Most importantly, children are learning to communicate

better with their families, to express the problems they have and to work on the solutions.

According to Dr. Hanley, "We are a leader in the nation in the provision of school based services.  Other states see us as a model and have requested our help in training their staff.  We are one of only a very few states in which school based services are Medicaid reimbursable.  We were one of only five states to receive a four-year grant from the federal Maternal, Infant and Child Health Bureau (Adolescent Branch), which DMH is using to create through Benedict College and South Carolina State University field placements for bachelors level workers to augment school based services.

Despite funding issues (DMH received no new dollars in its budget this year to expand school based programs), the future of the initiatives is bright.

Through close partnerships with schools and communities, Dr. Hanley plans to increase the number of school based workers by 5 to 10 percent.

Dr. Hanley's vision for the program is to develop a child-centered, family-focused, community-based, culturally competent system of care and to infuse child mental health services into all existing formal and informal systems that serve children.


Brenda Lipe chats with Markese about his plans for the summer.
"I want to have at least one mental health professional in each and every school in the state of South Carolina in which a community would like to have one."

Dr. Hanley's goals may be lofty, but, according to current attitudes in South Carolina, they are attainable.  These attitudes came to the fore during the Department of Mental Health's efforts to create a strategic plan.  In January and February of 1998, DMH brought together 300 professionals, parents, advocacy representatives, consumers, DMH staff and concerned citizens from across the state, who met in four regional groups to discuss mental health services in the state, how they see DMH's role, what services the agency should provide and what its priorities should be.  

While all four groups voiced strong support for current school-based programs, three of the four groups listed them as a top priority and emphasized the critical need to expand them throughout the state.

 

 

Schools Like Mental Health Services in Schools Because . . .
  • crisis episodes, such as suicide, which would be referred to mental health, are easily handled on site by a mental health counselor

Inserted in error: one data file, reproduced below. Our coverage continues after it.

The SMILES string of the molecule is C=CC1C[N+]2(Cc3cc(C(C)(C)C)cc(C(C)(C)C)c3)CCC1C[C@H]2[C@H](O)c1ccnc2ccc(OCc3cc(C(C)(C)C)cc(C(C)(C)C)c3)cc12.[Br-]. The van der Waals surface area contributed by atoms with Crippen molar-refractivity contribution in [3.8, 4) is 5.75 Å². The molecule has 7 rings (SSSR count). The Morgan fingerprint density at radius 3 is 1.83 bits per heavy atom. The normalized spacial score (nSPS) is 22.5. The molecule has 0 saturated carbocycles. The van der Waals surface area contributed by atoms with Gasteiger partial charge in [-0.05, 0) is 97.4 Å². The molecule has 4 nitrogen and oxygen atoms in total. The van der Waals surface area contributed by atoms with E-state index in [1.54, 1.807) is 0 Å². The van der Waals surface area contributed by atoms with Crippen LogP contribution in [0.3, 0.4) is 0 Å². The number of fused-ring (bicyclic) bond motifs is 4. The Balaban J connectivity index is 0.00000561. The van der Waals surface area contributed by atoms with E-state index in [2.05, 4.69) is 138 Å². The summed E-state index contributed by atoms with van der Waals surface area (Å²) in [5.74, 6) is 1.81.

• counselor is able to work with "problem students" daily if needed
      
  • consultation services provided by counselor are viewed as beneficial and important to providing services to at-risk students
      
  • counselors are able to share some information to school staff toward understanding the child's problems better, thus helping the school staff work better with child toward educational needs
      
  • counselors are able to work with a student and family more often
      
  • counselors are able to provide information within human service systems, which the schools were unable to access prior to school based services
      
  • students and/or parents who were once viewed as a problem by the school staff are viewed as approachable and reachable, thus providing school staff with an avenue to meet the students' needs
      
  • counselors provide information related to emotional and mental health issues more clearly to school staff
      
  • counselors are viewed as additional staff in the school environment
      
  • counselors help schools meet requirements of the state plan and IDEA Act

Families Like Mental Health Services in Schools Because . . .

  • easy access to mental health clinical services
      
  • frequent visits for child at school with counselor 
      
  • transportation problems eliminated
      
  • crisis episodes are easily handled at school
      
  • family involvement more frequent by phone or in person at school
      
  • length of time for services are decreased
      
  • counselor intervenes in order to solve problems more effectively for child and family at school with teachers, administrators, etc.
      
  • counselor is able to attend Student Assistant Team Meetings and Individual Educational Plan Meetings with parent at school
     
  • counselor understands child's problems at school and has firsthand knowledge, allowing the counselor to help the parent and child with the problem more effectively
      
  • counselor is able to work more effectively with school administrator when child is in "trouble"
      
  • counselor is able to visit child and family in home as needed
      
  • counselor is able to relay up to date clinical and medical information to the doctor as needed

Students Like Mental Health Services in Schools Because . . .

  • stigma of going to see a counselor at a clinic is eliminated
      
  • students enjoy talking with a counselor when the problem exists and obtaining problem solving interventions immediately
      
  • students with school phobia, depression, delusions and paranoia find easy access to the counselor beneficial to normalize their school experience 
      
  • students like attending groups sessions at school with their peers
      
  • students feel safe attending rehabilitate psychological therapy activities with other students in their school

 

 

FOCUS is a quarterly publication that explores mental health issues and informs citizens about successful programs and services the S.C. Department of Mental Health provides to people with mental illnesses. The Department provides services through 17 community mental health centers, six inpatient facilities and a variety of community outreach programs. SCDMH is an equal opportunity employer.

S.C. Department of Mental Health
Stephen M. Soltys, M.D.
State Director
FOCUS Staff
Susan F. Craft, AMHC,    
      Writer/Photographer
John H. Hutto, Director
South Carolina Mental Health Commission
Elizabeth L. Forrester, Chair
James E. Whitford, Sr., M.D., Vice-chair
Brenda H. Council
Priscilla L. Tanner
Douglas F. Gay, 
Jean Burns Popowski
Herman G. Green, Ph.D.
Lisa H. Stevens

 

FOCUS
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SCDMH Office of Communications
P.O. Box 485
Columbia, S.C. 29202
803-898-8581